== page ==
I couldn’t resist grabbing those croquet rackets from a free pile.



Oh cork.  Oh ancient oak orchard somewhere in Portugal with migrant birds in a tangled canopy above a seventh generation orchardist who leans against a scarred trunk to eat soup and study the artful landscape with which he is a perfect symbiant.  Not to mention your elasticity and insulating properties.  But you are $3.39 a sq ft even half off (wait a minute or maybe $1.29 a sq ft? or whatever this comes to once I measure and do the math).  I won’t deny I want you.  But I am a little worried that you’re too high maintenance.


Ok, Bamboo.  I agree you are beautiful and sustainable and can be harder than red oak (although maybe not in all cases).  And yes, you are only about $2.90 a sf ft.  I do respect you.  It’s just that you’re rigid.  Not so warm or supple.  Still, we could probably be happy together.

And then there are the IKEA veneer floors.  Also made of “renewable” materials- wood fiber- and recyclable.  Attractive, yes.  And only $1.15 sq ft.  I’m not going to say this to their face, but let’s be honest.  These floors are just slutty.  Not to the point that we won’t go there.  There is after all the matter of the budget.  But I’m really hoping to work some strategory magic and keep our other options on the table.

Notes to self:

Here’s another reputable source of cork.

The ultimate dream: radiant heat cork floor.

DIY radiant floor.

The Woods

Whiz suggested we go mushrooming on Saturday.  Friday night we looked at road maps and topos and Google Earth, plotting our approach.  I pretend to be pretty outdoorsy but I have to confess:  I’ve only been mushrooming twice before.  Even Henry is as experienced as I am.  Plus we’ve only ever gone in spots where friends take us.  It’s a whole different can of worms to find your own spot.  But I was excited.  This was going to be a tradition, our place to come back year after year.  Soon we’d be introducing friends to our own spot.  So Saturday morning we filled a giant bag with lunch and snacks, dressed Gooby in his warmest, piled in the car and started heading south toward Rainier.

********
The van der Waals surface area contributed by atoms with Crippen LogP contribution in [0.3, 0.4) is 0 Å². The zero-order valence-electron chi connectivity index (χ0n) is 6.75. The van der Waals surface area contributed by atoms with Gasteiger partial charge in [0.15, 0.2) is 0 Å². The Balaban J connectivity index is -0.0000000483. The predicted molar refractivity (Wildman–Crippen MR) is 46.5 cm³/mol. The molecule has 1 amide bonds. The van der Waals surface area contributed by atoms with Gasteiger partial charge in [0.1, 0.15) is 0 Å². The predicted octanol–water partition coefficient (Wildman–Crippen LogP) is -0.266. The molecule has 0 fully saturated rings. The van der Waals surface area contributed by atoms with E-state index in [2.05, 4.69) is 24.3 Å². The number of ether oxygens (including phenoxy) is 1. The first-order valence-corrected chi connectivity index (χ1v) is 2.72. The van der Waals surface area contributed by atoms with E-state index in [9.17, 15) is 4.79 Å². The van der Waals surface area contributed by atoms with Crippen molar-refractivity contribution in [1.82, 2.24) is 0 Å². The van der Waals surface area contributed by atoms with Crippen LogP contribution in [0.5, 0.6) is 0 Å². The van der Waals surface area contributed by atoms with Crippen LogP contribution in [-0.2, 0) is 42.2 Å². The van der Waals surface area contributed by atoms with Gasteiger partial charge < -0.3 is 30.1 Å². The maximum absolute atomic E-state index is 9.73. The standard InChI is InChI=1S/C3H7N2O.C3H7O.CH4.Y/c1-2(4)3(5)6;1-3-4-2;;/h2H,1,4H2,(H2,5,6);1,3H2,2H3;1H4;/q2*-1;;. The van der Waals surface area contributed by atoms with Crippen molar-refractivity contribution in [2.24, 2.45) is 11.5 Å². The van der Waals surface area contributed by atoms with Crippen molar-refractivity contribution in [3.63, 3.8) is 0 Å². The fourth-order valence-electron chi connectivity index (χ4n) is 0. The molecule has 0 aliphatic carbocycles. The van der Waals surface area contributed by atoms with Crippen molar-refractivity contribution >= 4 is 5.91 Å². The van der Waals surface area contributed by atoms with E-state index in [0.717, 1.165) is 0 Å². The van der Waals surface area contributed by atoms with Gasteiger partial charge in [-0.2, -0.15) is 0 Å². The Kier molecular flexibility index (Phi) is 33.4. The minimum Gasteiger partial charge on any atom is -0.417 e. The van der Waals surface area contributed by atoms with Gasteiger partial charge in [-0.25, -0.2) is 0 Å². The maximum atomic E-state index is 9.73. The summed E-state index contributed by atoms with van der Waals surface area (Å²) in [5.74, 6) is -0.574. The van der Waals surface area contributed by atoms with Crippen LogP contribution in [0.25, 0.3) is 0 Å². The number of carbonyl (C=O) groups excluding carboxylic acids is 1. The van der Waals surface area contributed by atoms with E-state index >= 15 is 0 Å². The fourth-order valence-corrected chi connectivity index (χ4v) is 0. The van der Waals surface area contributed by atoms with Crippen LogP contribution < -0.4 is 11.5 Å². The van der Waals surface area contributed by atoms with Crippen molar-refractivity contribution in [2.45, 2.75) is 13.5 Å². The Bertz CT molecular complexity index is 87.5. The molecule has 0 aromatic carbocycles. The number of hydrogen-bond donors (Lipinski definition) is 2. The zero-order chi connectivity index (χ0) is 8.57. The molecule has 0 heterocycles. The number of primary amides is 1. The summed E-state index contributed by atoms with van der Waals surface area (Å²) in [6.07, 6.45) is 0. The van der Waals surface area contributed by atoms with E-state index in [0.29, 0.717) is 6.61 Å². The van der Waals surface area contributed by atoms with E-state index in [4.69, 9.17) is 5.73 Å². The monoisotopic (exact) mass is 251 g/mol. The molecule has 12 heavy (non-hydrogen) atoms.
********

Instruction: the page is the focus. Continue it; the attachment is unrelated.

We made it as far as Ikea.

I know.  But.  1. It was pouring.  2. Gooby was SCREAMING.  and 3. Whiz was stressed about some impending work for his free-lance clients.  Sometimes it’s best to be adaptable.

And that’s one awesome thing about babies.  Their expectations for us are pretty low.  Goobiedoo ended up having a blast.  Much more fun that he would have strapped to our back in the rain in the woods.  Plus we ended up doing a little research for our upcoming basement remodel.  More on that tomorrow.

Apartment Therapy’s 20/20 Cure

Are you guys doing this?  I tuned in late and inadvertently skipped some days, but crazily enough have been kept more or less or track through a couple of nice coincidences (including surprise flowers from the Whiz on day 7).  Today we list the top six things we want to do for our homes.  I love the concept.  So here goes:

1.  Make curtains for the living room.

2.  Fill and repaint gouges in the blue room wall.

3.  Put hooks in the closet for the laundry bags.

4.  Organize junk drawer.

5.  Obtain a rug for the bedroom.

That photo at the top is of a room in Denyse Schmidt‘s house.  I nabbed for inspiration (day 3) but failed to note the site.  Ugh.  Permiso.

Here’s another I like:


Oh paperboard counter, I wish I could have you.  But you are so ridiculously expensive!  New laminate would cost about 1/10 as much and would look surprisingly good, however it’s not without its drawbacks.    What to do?  What to do?

Of course there are there are some other green options.  One way or the other, we need to do something.  Look:

And that’s not even the part that got burned or the raw edge part.

Here’s one laminate option that tempts me:

Right.  I know.  White balance.